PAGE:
The annual lifecycle of the vineyard is dominated by pruning in winter, suckering in spring and of course harvest in the later summer. The Excelsior philosophy is that good wine is made in the vineyards and a lot of time and energy is devoted in particular to those three crucial landmark times. This time of year is dominated by ‘shoot thinning’ called suckering, a process that will take at least the whole month of October. Despite the sucky name it’s a essential part of looking after the vine – and the future wine’s – development.
Fertility increases the further up the shoot you go, peaking at the 6th bud but we took these off when we pruned the vine in the winter, typically leaving two compound buds per spur each of which develops into a primary bud sandwiched between two secondary buds. The compound buds that develop on the spurs are an evolutionary adaptation to weather and pestilence so that if the primary bud is damaged then one or both of the secondary buds will emerge to ensure the survival of the vine.
Vines are quite complex organisms and given the right conditions with ample water (and we have had a LOT of rain!) and fertile soil, it will probably produce many more shoots than desirable for the quality of wine produced at Excelsior. Our aim is not maximum production but to get a balance between growth and fruit. If we left very long spurs at pruning time we would get a huge amount of bunches and little growth. Even with good pruning it is still necessary to sucker to remove extra unwanted shoots ( ‘suckers’) from each of the vines.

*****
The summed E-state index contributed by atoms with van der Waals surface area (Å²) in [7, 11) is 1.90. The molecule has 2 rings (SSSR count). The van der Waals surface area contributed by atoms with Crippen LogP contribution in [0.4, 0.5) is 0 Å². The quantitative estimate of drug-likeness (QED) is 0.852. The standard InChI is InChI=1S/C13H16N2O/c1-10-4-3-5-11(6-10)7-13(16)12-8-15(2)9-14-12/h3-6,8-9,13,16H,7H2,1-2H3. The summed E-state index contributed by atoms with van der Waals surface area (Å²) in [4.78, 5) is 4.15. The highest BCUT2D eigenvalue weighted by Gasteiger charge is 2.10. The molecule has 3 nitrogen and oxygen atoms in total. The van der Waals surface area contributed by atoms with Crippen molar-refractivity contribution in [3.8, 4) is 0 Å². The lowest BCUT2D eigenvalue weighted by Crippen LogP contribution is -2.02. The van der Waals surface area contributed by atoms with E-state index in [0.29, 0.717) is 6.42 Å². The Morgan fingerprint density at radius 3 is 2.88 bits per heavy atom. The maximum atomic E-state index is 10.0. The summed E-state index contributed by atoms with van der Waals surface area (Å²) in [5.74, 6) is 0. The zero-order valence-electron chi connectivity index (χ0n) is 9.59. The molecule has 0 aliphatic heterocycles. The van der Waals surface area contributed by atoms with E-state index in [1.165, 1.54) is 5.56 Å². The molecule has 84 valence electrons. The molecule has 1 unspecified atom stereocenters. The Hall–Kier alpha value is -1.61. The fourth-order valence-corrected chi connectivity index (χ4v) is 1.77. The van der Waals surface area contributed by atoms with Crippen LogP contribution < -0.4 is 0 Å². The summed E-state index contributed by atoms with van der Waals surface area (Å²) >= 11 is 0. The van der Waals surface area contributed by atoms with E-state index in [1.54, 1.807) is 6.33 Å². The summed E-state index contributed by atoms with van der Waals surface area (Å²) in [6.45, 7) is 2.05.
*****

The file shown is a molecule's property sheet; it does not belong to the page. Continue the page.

At this point in the season it’s easy removal of these shoots, you can literally push them off by hand but if we left it much longer the shoots would lignify and we would be unable to remove them so easily, adding time and cost to the process. Pruning and suckering work hand in hand. The pruning in the winter is made easier by the suckering in the previous spring because there simply aren’t so many full grown canes to cut back, and suckering is made easier by winter pruning since the spurs have been cut to leave two compound buds (in theory) rather than letting everything get into a bushy tangle.
Every growing part of the vine is an energy sink – extra shoots or buds draw energy from the vine and from the fruit that we want to grow and mature. If you didn’t remove these extra shoots you run the risk of a very dense canopy and the buds inside may go into a vegetative, infertile state. Suckering also creates space to allow for better air movement within the cluster microclimate which is a natural remedy for fungal diseases, such as the dreaded powdery mildew.
If you don’t prune vines, and leave the grapes to ripen in full sunlight on the outside of the canopy, they will produce a very over ripe flavour like jam. Equally if grapes have too much shade they will produce unpleasant tannic flavours and red grapes wouldn’t have the proper colour so it’s important for the quality of wine to get the ‘dappled sunlight’ just right. Suckering efficiently means that dappled sunlight can penetrate the canopy, helping the all important flavour to develop during the ripening process.
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